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05 March 2013
The corporate veil is rarely pierced in Hungarian company law. Statutes enumerate the few legal grounds on which a shareholder may be held liable for the debts of its company. One such ground is for a so-called 'long-term detrimental business policy': a series of unreasonable decisions made by the controlling shareholder concerning the controlled company that ultimately ruin the controlled company. Whether a decision is reasonable or not, it should always be regarded from the perspective of the subsidiary. Save for special circumstances, not even group interests may justify decisions that ultimately lead to the involuntary liquidation of the controlled company.
Under a strict reading of the law, only the majority shareholder at the point when involuntary liquidation proceedings were commenced against the controlled company may be subject to a claim on the basis of alleged long-term detrimental business policy. If all other conditions are met, such a shareholder is held liable for the unsettled debt of the company after its winding-up. The claimant argued that even former shareholders are caught by the provision.
The claimant was a creditor of the company that went into involuntary liquidation. The three defendants were corporations that consecutively held a majority stake in the company under liquidation. Only one of the corporations was a shareholder at the time that the liquidation proceedings commenced. All three parent companies were held by the same state-owned holding company.
The claimant sought for the court to establish the defendants' liability for the company's debt. It submitted that the shareholders' actions amounted to what is referred to in the statute as 'long-term detrimental business policy'.
Decisions of the lower courts
The Metropolitan Court of Budapest dismissed the case against the former shareholders on the grounds that the wording of the relevant provision did not justify a wide interpretation.(3) Only a shareholder that holds the shares when liquidation proceedings are commenced may be held liable for the controlled company's debt. Reference was made to a previous Supreme Court decision to the same effect.(4)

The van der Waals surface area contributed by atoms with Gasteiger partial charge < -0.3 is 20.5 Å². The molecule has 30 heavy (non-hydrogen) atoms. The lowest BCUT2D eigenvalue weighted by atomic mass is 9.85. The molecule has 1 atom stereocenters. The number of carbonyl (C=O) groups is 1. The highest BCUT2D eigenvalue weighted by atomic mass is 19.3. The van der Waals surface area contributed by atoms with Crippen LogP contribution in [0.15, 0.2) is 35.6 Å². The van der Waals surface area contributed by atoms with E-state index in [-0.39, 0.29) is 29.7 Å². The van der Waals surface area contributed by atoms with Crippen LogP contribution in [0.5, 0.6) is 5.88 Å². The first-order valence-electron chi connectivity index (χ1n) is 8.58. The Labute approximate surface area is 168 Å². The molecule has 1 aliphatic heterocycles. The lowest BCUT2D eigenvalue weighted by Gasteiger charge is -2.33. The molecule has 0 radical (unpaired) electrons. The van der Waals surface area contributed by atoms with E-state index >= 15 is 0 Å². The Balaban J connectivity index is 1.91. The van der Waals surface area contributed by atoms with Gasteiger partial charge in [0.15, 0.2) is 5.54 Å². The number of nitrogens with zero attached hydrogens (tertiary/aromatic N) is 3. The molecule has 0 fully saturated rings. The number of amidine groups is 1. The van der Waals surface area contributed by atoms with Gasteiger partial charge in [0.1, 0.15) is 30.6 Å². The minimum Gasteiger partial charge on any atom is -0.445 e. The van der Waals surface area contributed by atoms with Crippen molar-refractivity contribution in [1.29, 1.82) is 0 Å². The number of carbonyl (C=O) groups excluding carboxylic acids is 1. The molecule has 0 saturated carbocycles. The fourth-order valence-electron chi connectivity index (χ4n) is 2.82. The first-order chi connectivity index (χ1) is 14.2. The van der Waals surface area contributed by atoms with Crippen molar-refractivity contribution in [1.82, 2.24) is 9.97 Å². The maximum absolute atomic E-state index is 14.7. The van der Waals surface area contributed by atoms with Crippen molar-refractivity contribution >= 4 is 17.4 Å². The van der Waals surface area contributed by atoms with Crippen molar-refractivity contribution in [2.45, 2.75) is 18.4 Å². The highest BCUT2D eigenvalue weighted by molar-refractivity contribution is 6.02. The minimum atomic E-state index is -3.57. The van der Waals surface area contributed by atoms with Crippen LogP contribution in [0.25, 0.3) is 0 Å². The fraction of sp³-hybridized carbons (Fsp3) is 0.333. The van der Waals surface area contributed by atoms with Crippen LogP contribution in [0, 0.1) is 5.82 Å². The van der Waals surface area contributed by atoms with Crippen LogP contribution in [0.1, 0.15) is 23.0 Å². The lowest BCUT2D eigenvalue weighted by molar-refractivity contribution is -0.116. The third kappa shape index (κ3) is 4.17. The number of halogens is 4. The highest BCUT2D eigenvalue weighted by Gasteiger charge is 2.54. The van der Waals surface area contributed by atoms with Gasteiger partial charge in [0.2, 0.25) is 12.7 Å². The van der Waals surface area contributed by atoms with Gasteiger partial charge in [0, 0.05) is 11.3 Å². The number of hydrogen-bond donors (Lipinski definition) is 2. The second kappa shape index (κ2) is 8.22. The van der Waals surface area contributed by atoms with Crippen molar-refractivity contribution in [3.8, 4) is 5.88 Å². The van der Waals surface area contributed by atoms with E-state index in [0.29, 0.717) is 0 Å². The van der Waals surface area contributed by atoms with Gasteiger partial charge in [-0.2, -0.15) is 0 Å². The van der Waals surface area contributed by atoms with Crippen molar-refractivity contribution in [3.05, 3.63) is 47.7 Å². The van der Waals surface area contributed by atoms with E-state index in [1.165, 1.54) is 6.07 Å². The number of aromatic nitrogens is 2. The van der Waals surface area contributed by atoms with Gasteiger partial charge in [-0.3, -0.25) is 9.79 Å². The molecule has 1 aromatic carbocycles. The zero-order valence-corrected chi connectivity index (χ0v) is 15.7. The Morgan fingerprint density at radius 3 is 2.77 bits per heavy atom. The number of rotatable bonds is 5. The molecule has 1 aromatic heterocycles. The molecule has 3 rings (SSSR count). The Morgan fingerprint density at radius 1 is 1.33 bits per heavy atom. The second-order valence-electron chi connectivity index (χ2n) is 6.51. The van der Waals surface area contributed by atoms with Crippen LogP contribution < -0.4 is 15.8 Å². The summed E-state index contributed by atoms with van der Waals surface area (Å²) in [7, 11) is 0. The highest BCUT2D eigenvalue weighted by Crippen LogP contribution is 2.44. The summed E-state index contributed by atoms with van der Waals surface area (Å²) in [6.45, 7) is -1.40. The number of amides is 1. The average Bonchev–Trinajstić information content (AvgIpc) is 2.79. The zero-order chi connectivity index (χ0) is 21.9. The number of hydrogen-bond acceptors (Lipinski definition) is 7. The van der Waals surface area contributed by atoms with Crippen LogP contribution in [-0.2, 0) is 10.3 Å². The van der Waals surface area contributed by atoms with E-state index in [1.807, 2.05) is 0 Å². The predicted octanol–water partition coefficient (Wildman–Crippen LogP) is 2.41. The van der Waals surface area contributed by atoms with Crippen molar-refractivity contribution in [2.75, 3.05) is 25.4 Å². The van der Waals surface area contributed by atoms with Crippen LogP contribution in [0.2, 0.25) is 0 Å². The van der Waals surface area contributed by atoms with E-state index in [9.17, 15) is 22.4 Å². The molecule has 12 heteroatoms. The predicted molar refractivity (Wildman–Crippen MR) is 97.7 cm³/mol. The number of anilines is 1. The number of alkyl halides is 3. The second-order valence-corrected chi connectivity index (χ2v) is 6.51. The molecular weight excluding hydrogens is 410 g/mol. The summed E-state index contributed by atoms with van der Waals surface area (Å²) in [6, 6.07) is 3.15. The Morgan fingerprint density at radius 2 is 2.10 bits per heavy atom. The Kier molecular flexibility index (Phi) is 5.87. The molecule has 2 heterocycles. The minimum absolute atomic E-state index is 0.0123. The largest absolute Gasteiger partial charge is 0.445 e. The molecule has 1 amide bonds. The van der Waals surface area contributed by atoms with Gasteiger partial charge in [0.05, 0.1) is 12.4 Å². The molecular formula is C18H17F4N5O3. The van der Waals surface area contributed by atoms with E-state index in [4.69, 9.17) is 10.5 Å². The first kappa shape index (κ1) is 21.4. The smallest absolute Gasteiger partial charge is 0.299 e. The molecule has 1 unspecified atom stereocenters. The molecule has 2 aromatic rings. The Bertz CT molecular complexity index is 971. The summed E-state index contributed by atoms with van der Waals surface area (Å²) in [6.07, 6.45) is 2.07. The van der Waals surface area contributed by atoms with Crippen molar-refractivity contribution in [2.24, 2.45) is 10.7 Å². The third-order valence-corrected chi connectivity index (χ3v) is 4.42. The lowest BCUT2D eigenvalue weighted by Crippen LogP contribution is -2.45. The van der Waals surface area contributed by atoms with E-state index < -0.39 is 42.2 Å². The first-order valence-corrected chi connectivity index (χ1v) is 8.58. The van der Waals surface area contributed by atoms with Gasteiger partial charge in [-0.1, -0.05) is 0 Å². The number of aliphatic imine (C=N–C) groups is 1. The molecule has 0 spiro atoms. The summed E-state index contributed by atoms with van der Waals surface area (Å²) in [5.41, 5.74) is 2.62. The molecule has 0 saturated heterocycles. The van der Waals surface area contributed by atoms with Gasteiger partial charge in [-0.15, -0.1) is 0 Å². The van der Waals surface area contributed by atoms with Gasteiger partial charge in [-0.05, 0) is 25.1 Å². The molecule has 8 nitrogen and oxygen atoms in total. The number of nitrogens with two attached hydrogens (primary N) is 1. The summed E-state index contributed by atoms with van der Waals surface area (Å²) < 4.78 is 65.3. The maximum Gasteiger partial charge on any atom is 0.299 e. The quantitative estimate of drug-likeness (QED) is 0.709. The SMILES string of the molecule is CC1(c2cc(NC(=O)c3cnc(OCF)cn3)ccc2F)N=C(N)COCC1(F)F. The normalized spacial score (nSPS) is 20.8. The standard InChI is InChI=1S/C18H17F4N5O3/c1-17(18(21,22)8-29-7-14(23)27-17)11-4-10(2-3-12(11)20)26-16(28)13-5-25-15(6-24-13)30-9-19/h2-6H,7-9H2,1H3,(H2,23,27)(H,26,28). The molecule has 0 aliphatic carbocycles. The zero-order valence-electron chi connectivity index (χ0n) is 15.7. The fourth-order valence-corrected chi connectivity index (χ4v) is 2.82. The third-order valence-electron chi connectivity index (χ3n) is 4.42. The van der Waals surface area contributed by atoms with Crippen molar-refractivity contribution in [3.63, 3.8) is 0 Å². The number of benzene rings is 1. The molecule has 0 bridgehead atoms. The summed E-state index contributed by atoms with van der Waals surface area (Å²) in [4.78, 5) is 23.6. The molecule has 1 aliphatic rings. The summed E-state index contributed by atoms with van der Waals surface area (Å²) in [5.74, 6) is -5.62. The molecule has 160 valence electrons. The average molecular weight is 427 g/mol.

On appeal, the Budapest High Court of Appeal upheld this judgment. It reasoned that in lack of an explicit statutory authorisation, liability may not be extended to former shareholders.(5)
Supreme Court judicial review
In a motion for judicial review, the claimant framed the question as follows: does Hungarian law allow a parent company to disengage of liability by simply selling the shares to another company?
The Supreme Court, sitting in a panel of five instead of the usual three, overruled its previous decision. It extended the scope of the provision to former shareholders, quashed the decisions of the lower courts and ordered that the case be reopened against the former shareholders.
The court clarified that a parent company's liability based on long-term detrimental business policy is similar to tort liability – that is, if the claimant shows that the parent company's misconduct led to the liquidation of the subsidiary, liability may be established (provided that other conditions are also met). Therefore, causality – and causality only – determines whether a one-off shareholder may be held liable, irrespective of when such a shareholder held the shares.
The Supreme Court did not seem to have considered the fact that the three consecutive shareholders were owned by the same holding company.
The Supreme Court's decision is a turning point in Hungarian company law. It opened the door to sue a former majority shareholder and to hold it liable for its subsidiary's debt on the basis of long-term detrimental business policy. Such a claim was previously available only against a majority shareholder that owned the shares when the liquidation proceedings of the subsidiary commenced.
While the Supreme Court's wider interpretation abolished this time barrier,(6) it also presented potential claimants with some difficulties. If consecutive shareholders engage in conduct that qualifies as long-term detrimental business policy, each shareholder may be held liable only for its own conduct that contributed to a long-term detrimental business policy.
The burden of proof to show cause and effect in such cases is an arduous – and almost impossible – task for any claimant, especially since there is no discovery in Hungarian court proceedings. Lifting the corporate veil thus remains one of the most difficult challenges for Hungarian claimants and litigators.
For further information on this topic please contact Imre Nyéky or Iván Janitsáry at Nagy és Trócsányi by telephone (+36 1 487 8700), fax (+36 1 487 8701) or email (firstname.lastname@example.org or email@example.com).
(1) Decision Pfv.VII.20.499/2012/16, unreported; press release available (in Hungarian) at www.lb.hu/hu/sajto/tajekoztato-kuria-pfvvii20499201216-szamu-ugyeben-konszernjogi-felelosseg-kerdeseben-hozott.
(2) Section 54(2) of Act 4/2006 on Business Associations.
(3) Decision 22.G.40.070/2008/68.
(4) Decision Gfv.X.30.456/2007/4.
(5) Decision 16.Gf.40.246/2011/6.
(6) However, claims become time barred after a five-year term and further time-bar rules are applicable only to these specific claims.
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